With a seating capacity of 101,821, it is the fourth-largest stadium in the Southeastern Conference, the seventh largest stadium in the United States and the eighth largest stadium in the world.Dwight Stephenson
Dwight Eugene Stephenson (born November 20, 1957) is a former professional American football player. He was a center for the Miami Dolphins of the National Football League (NFL) from 1980 to 1987. He played college football under coach Bear Bryant at the University of Alabama. Stephenson was inducted into the Pro Football Hall of Fame in 1998.George Wallace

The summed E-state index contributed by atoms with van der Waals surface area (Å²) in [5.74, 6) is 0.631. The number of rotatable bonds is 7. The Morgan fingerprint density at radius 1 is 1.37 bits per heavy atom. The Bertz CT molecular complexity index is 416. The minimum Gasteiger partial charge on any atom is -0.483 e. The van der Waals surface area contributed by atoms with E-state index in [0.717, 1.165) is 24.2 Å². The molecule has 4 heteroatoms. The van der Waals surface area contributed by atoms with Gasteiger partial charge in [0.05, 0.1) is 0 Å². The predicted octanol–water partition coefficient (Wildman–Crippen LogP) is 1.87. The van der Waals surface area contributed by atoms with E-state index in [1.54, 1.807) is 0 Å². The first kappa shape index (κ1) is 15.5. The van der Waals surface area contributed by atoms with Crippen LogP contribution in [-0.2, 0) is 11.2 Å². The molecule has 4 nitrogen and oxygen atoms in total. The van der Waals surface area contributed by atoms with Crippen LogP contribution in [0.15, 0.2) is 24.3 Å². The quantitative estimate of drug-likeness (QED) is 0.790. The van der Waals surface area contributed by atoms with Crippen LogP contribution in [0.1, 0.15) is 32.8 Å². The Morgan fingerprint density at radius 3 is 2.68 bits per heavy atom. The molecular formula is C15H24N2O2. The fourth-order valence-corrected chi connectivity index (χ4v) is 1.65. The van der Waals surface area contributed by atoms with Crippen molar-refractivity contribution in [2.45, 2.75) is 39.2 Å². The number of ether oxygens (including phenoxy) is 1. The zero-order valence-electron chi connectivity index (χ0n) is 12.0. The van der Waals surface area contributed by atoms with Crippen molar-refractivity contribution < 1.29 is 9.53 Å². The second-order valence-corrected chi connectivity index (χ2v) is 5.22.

George Corley Wallace Jr. (August 25, 1919 – September 13, 1998) was the 45th Governor of Alabama, a position he occupied for four terms, during which he promoted "low-grade industrial development, low taxes, and trade schools". He sought the United States presidency as a Democrat three times, and once as an American Independent Party candidate, unsuccessfully each time. He is best remembered for his staunch segregationist and populist views. Wallace was known as "the most dangerous racist in America" and notoriously opposed desegregation and supported the policies of "Jim Crow" during the Civil Rights Movement, declaring in his 1963 inaugural address that he stood for "segregation now, segregation tomorrow, segregation forever".Born in Clio, Alabama, Wallace attended the University of Alabama School of Law and served in United States Army Air Corps during World War II. After the war, he won election to the Alabama House of Representatives and served as a state judge. Wallace first sought the Democratic nomination in the 1958 Alabama gubernatorial election. Initially a moderate on racial issues, Wallace adopted a hard-line segregationist stance after losing the 1958 nomination. Wallace ran for governor again in 1962, and won the race. Seeking to stop the racial integration of the University of Alabama, Wallace earned national notoriety by standing in front of the entrance of the University of Alabama, literally blocking the path of black students. Wallace left office after one term due to term limits, but his wife, Lurleen Wallace, won the next election and succeeded him, though he was the de facto governor.Wallace challenged sitting President Lyndon B. Johnson in the 1964 Democratic presidential primaries, but Johnson prevailed in the race. In the 1968 presidential election, Wallace ran a third party campaign in an attempt to force a contingent election in the United States House of Representatives, thereby enhancing the political clout of segregationist Southern leaders. Wallace won five Southern states but failed to force a contingent election; As of 2019 he remains the most recent third-party candidate to receive pledged electoral college votes from any state. Wallace won election to another term as Governor of Alabama in 1970 and ran in the 1972 Democratic presidential primaries, once again campaigning for segregation. His campaign effectively ended when he was shot in Maryland by Arthur Bremer, and Wallace remained paralyzed below the waist for the rest of his life. Bremer was sentenced to 63 years in prison for the shooting, which was later reduced to 53 years following an appeal; he served 35 years of the reduced sentence and was paroled in 2007.